I don’t entirely disagree with Rich’s observation that Jeb is yesterday’s conservative, who has been bypassed by the reinvigoration of the Right brought about by Obama’s excesses. But I think there’s another side to it. If Jeb were to serve as governor of Florida again, his actions in those areas of responsibility where states are paramount — especially education and state taxation and regulation — would likely still be conservative. It seems to me that Jeb’s real problem is that some of his views are unfit for the national conservative stage, rather than the state, and always have been.
Even before the effervescence of the Tea Party in 2009–10, conservative voters were opposed to federal takeover of education and skeptical of open immigration. As governor, it was perfectly appropriate for him to establish new statewide standards for schools and, from what little I know of the matter, they seem to have been successful. But he made the mistake of applying that same thinking to the national level, something conservatives have opposed long before the Tea Party; in fact, the Republican platform of 1980 called for the abolition of the Department of Education just two months after the department came into being. In contrast, Jeb’s views on immigration — a combination of sentimentalism with corporate cronyism — have never been shared by the Republican base, but as governor they had little saliency, since it’s mainly a matter for the national government.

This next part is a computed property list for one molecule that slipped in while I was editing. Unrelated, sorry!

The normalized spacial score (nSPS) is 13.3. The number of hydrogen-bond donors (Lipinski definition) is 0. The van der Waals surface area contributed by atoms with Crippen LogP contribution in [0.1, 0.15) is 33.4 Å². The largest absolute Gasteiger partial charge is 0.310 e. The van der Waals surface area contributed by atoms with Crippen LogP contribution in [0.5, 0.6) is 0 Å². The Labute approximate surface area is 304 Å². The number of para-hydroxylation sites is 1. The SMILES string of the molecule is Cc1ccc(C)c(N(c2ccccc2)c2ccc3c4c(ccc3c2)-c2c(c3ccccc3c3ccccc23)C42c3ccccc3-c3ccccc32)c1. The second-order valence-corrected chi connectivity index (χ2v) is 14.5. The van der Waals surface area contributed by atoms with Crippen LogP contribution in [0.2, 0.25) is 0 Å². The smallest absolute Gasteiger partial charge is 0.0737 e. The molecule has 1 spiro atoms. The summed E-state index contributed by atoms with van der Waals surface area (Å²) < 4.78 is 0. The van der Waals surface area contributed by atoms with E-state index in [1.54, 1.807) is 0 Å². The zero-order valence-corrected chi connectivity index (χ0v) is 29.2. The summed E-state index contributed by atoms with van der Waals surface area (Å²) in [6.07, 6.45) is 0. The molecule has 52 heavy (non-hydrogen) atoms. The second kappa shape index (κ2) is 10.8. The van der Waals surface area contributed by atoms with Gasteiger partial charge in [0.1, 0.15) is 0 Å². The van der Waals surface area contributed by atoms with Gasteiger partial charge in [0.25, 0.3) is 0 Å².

So his sound views on education are unsuited to an area where the national government should have little role, and his unsound views on immigration are unsuited to an area where the federal role is paramount. Even if his name weren’t Bush, Jeb would not be an appropriate standard-bearer for the national GOP in 2016.